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  • By Garrett Gingerich

    The Good and Bad: How New Website Extensions Will Affect Marketing Your Business

    July 03, 2014 | About a 2 min read

    Account Services, Digital

    The Good and Bad: How New Website Extensions Will Affect Marketing Your Business

    By Garrett Gingerich
    July 03, 2014
    About a 2 MIN read

    PF_Blog_WebExtensions-604x270

    It’s a familiar scenario. Business A wants a website. Business A comes up with a great web address. Business A finds out website address is already taken by another business. Business A has to abbreviate their address or alter it to the extent that it loses meaning.

    What if your business could finally have a short, memorable domain name that customers won’t fumble over? New top-level domain extensions (nTLDs) are now available for reservation that will make this problem disappear. Expect clear, concise domain extensions to provide you with better search engine placement and, ultimately, more website visits and customers.

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    1. nTLDs allow you to tailor your website address to your industry or region, and thus your target market. For example, BestBaker.BAKERSTOWN or BestCoffee.SEATTLE.
    2. A truly unique domain name can help you increase brand awareness.
    3. nTLDs are intended to help you create a website address that fits both your company and business category. Instead of being a .biz, .jewelry tells customers you are in the jewelry business.
    4. nTLDs have a number of security benefits. Most new TLDs will be launched with additional owner validation to ensure end-users the domain is secure. Additional security measures, such as full verification of postal address and owner ID, have been proposed.
    5. nTLDs, such as .sports and .cars, could serve as “communities” – connecting audiences who share a similar interest.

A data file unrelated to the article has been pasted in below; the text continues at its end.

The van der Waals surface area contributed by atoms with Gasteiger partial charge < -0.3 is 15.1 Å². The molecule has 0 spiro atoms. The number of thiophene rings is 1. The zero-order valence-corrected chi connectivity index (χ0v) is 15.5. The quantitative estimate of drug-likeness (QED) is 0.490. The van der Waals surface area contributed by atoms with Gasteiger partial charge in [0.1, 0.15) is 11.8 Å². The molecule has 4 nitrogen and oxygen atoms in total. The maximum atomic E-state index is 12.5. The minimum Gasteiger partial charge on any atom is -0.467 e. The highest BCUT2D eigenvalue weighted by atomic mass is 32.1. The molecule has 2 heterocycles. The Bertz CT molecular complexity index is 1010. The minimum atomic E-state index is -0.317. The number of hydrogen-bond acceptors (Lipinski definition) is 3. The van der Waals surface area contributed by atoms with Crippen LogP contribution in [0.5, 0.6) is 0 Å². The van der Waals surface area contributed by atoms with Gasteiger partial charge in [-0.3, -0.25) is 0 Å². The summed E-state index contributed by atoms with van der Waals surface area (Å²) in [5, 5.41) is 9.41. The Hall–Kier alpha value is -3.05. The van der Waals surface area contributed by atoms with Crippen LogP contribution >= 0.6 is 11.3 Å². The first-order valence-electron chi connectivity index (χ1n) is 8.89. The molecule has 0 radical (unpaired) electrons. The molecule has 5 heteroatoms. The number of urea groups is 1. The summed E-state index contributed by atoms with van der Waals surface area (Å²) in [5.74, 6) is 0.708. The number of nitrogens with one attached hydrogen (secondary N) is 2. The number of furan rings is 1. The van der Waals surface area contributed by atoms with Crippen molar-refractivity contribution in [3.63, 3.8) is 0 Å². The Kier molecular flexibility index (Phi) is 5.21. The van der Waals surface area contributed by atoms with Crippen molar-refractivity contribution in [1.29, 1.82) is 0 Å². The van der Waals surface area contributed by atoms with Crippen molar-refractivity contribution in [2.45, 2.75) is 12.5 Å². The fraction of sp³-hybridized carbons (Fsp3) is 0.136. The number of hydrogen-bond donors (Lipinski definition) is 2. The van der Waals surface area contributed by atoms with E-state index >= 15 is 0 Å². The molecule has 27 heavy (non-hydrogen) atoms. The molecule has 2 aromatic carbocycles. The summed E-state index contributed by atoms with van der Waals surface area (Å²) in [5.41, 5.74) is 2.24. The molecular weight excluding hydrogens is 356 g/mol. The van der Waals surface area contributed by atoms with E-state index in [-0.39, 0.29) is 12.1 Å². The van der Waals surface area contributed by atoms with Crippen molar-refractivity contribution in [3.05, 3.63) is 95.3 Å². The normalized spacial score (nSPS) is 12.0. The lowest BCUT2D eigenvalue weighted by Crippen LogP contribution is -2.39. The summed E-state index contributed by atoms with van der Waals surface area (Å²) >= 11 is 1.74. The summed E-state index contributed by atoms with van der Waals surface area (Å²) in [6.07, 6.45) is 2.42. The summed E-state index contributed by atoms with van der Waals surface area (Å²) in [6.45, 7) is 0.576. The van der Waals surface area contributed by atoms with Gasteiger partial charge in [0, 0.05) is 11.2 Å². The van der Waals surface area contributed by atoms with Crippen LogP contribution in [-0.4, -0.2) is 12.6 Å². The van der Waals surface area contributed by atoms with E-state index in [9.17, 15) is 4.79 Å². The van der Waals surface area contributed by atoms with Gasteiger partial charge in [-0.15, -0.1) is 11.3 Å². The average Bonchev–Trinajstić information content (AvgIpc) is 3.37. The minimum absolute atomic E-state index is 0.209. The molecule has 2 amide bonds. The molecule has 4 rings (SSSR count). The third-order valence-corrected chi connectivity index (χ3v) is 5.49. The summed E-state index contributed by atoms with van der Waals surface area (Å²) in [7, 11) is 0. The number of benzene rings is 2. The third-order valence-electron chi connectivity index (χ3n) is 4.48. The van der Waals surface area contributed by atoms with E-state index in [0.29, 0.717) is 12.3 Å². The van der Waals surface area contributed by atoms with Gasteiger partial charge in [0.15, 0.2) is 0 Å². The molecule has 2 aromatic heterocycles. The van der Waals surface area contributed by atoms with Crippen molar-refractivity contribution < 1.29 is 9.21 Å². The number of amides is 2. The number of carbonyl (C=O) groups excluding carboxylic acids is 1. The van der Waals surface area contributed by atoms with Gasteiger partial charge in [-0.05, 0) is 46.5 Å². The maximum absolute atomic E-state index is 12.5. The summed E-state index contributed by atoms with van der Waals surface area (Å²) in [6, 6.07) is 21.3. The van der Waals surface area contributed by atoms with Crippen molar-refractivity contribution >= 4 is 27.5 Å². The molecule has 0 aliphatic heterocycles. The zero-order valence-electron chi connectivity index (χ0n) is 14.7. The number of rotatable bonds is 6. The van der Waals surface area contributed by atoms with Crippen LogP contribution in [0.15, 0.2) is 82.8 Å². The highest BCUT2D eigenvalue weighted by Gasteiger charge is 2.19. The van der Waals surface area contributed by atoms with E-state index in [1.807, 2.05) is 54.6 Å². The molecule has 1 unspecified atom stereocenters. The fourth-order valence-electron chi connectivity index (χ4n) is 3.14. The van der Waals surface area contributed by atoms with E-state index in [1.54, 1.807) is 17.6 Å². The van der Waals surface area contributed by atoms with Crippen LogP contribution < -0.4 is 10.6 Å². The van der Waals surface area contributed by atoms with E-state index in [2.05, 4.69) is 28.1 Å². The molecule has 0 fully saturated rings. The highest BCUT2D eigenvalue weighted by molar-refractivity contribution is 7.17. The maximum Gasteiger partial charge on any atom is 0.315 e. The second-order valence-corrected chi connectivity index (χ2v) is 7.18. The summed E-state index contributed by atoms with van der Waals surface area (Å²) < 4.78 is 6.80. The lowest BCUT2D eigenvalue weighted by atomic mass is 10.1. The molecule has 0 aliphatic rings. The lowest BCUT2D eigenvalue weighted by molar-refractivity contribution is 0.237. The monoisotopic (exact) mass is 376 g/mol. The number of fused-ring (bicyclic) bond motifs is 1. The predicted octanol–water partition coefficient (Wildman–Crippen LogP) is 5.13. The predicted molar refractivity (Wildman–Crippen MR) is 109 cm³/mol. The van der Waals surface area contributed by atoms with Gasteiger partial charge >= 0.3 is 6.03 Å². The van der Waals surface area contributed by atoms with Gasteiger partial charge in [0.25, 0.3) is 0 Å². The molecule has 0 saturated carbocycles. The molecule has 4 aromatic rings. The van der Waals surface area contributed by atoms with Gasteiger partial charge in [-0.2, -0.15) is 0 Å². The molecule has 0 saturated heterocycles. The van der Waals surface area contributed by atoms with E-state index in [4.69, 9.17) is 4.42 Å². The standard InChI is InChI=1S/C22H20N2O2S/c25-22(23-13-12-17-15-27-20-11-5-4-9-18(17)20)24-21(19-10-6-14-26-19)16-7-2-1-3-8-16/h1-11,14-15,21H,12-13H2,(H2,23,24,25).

6. Branded nTLDs, like .Nike and .Jeep, would protect the trademark rights of brands, plus give consumers quick access to segmented browsing.

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    1. Possibility of fraud. A competitor could buy up misspellings of your web address, taking traffic away from your site.
    2. Restrictions forcing you to use a specific extension. For example, a specialty market being forced to use .grocery.
    3. Investors are quickly reserving nTLDs to gain control of internet real estate, potentially worth billions of dollars in annual licensing fees.
    4. Possibility of widespread ‘‘name collisions’’ – where domains used by internal corporate computer systems (i.e., .cor’ or .home) are assigned to the web more broadly. This could cause systems to fail, blocking access to e-mail or other internal programs, and could open sensitive information to theft.
    5. Risk to domains such as .med or .center that might be critical to medical systems or emergency-response networks.

    In light of the positive and negative, how should you proceed? ICANN warns of pre-reserving nTLDs with companies that promise you’ll be able to register, as availability cannot be guaranteed. While you might do well to document the domains you’re interested in for later purchase, for now, keep an eye on watchlists for domains as they become available. At Pathfinders, we pay attention to watchlists on Network Solutions and Name.com.

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    Will you consider registering a new domain or domains for your website?
    How many domains would you consider registering? Share your opinions with us.

    Garrett Gingerich

    An occasional rodeo cowboy, our Senior Director of Marketing Services has well-rounded business principles, a passion for design, and a “no bull” approach. Garrett encourages the team to think critically about each digital and interactive marketing solution. He asks the salient, probative questions, then saddles up and takes the bull by the horns to create value for clients.

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